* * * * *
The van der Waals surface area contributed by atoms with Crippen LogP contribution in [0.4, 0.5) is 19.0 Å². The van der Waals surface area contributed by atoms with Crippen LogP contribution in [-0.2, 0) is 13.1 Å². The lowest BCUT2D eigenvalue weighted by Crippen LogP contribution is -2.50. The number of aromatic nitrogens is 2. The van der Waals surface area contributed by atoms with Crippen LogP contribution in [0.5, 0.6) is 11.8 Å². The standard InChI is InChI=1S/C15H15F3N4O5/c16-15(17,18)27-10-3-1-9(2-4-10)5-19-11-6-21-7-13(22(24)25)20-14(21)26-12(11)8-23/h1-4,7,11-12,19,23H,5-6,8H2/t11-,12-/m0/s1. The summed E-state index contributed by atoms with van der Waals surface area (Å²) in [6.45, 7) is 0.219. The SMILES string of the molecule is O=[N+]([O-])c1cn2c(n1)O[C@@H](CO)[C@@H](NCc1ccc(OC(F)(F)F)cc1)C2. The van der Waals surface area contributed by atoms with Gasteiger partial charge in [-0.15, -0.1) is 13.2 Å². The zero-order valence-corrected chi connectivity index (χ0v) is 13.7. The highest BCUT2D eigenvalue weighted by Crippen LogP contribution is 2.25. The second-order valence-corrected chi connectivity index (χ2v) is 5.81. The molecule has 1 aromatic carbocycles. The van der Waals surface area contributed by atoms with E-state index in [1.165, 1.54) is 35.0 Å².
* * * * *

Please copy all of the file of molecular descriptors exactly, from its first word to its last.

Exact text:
The van der Waals surface area contributed by atoms with Crippen LogP contribution in [0.4, 0.5) is 19.0 Å². The van der Waals surface area contributed by atoms with Crippen LogP contribution in [-0.2, 0) is 13.1 Å². The lowest BCUT2D eigenvalue weighted by Crippen LogP contribution is -2.50. The number of aromatic nitrogens is 2. The van der Waals surface area contributed by atoms with Crippen LogP contribution in [0.5, 0.6) is 11.8 Å². The standard InChI is InChI=1S/C15H15F3N4O5/c16-15(17,18)27-10-3-1-9(2-4-10)5-19-11-6-21-7-13(22(24)25)20-14(21)26-12(11)8-23/h1-4,7,11-12,19,23H,5-6,8H2/t11-,12-/m0/s1. The summed E-state index contributed by atoms with van der Waals surface area (Å²) in [6.45, 7) is 0.219. The SMILES string of the molecule is O=[N+]([O-])c1cn2c(n1)O[C@@H](CO)[C@@H](NCc1ccc(OC(F)(F)F)cc1)C2. The van der Waals surface area contributed by atoms with Gasteiger partial charge in [-0.15, -0.1) is 13.2 Å². The zero-order valence-corrected chi connectivity index (χ0v) is 13.7. The highest BCUT2D eigenvalue weighted by Crippen LogP contribution is 2.25. The second-order valence-corrected chi connectivity index (χ2v) is 5.81. The molecule has 1 aromatic carbocycles. The van der Waals surface area contributed by atoms with E-state index in [1.165, 1.54) is 35.0 Å².